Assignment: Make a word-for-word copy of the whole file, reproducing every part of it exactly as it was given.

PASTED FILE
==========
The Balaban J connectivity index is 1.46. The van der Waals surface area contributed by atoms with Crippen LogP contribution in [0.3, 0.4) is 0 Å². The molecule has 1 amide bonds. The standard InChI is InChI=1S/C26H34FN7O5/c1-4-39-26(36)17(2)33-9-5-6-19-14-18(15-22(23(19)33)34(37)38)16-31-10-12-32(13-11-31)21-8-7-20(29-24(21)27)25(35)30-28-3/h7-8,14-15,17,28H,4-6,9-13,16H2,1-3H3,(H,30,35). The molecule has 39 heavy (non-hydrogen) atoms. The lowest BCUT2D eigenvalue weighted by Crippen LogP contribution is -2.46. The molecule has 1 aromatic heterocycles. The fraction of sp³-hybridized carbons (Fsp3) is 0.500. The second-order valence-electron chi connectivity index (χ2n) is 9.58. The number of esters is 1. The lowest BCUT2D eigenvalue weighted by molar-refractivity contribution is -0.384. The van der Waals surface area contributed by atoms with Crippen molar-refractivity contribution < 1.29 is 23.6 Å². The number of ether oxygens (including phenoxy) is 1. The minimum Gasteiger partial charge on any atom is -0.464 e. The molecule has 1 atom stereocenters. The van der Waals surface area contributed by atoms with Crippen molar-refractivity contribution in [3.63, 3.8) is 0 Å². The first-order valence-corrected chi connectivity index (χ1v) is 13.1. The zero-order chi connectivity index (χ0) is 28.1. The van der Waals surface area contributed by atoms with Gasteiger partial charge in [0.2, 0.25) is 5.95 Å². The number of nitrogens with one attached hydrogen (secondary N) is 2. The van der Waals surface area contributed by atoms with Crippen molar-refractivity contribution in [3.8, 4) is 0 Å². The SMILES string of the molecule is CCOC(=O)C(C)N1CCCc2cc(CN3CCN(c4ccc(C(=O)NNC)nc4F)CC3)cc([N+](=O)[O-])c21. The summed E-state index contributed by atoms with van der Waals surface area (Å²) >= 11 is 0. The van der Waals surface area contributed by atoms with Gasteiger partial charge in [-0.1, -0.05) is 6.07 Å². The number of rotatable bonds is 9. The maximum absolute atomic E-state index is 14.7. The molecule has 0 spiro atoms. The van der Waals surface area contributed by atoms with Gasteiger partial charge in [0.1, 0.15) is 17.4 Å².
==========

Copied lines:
The Balaban J connectivity index is 1.46. The van der Waals surface area contributed by atoms with Crippen LogP contribution in [0.3, 0.4) is 0 Å². The molecule has 1 amide bonds. The standard InChI is InChI=1S/C26H34FN7O5/c1-4-39-26(36)17(2)33-9-5-6-19-14-18(15-22(23(19)33)34(37)38)16-31-10-12-32(13-11-31)21-8-7-20(29-24(21)27)25(35)30-28-3/h7-8,14-15,17,28H,4-6,9-13,16H2,1-3H3,(H,30,35). The molecule has 39 heavy (non-hydrogen) atoms. The lowest BCUT2D eigenvalue weighted by Crippen LogP contribution is -2.46. The molecule has 1 aromatic heterocycles. The fraction of sp³-hybridized carbons (Fsp3) is 0.500. The second-order valence-electron chi connectivity index (χ2n) is 9.58. The number of esters is 1. The lowest BCUT2D eigenvalue weighted by molar-refractivity contribution is -0.384. The van der Waals surface area contributed by atoms with Crippen molar-refractivity contribution < 1.29 is 23.6 Å². The number of ether oxygens (including phenoxy) is 1. The minimum Gasteiger partial charge on any atom is -0.464 e. The molecule has 1 atom stereocenters. The van der Waals surface area contributed by atoms with Crippen molar-refractivity contribution in [3.63, 3.8) is 0 Å². The first-order valence-corrected chi connectivity index (χ1v) is 13.1. The zero-order chi connectivity index (χ0) is 28.1. The van der Waals surface area contributed by atoms with Gasteiger partial charge in [0.2, 0.25) is 5.95 Å². The number of nitrogens with one attached hydrogen (secondary N) is 2. The van der Waals surface area contributed by atoms with Crippen molar-refractivity contribution in [3.8, 4) is 0 Å². The SMILES string of the molecule is CCOC(=O)C(C)N1CCCc2cc(CN3CCN(c4ccc(C(=O)NNC)nc4F)CC3)cc([N+](=O)[O-])c21. The summed E-state index contributed by atoms with van der Waals surface area (Å²) >= 11 is 0. The van der Waals surface area contributed by atoms with Gasteiger partial charge in [-0.1, -0.05) is 6.07 Å². The number of rotatable bonds is 9. The maximum absolute atomic E-state index is 14.7. The molecule has 0 spiro atoms. The van der Waals surface area contributed by atoms with Gasteiger partial charge in [0.1, 0.15) is 17.4 Å².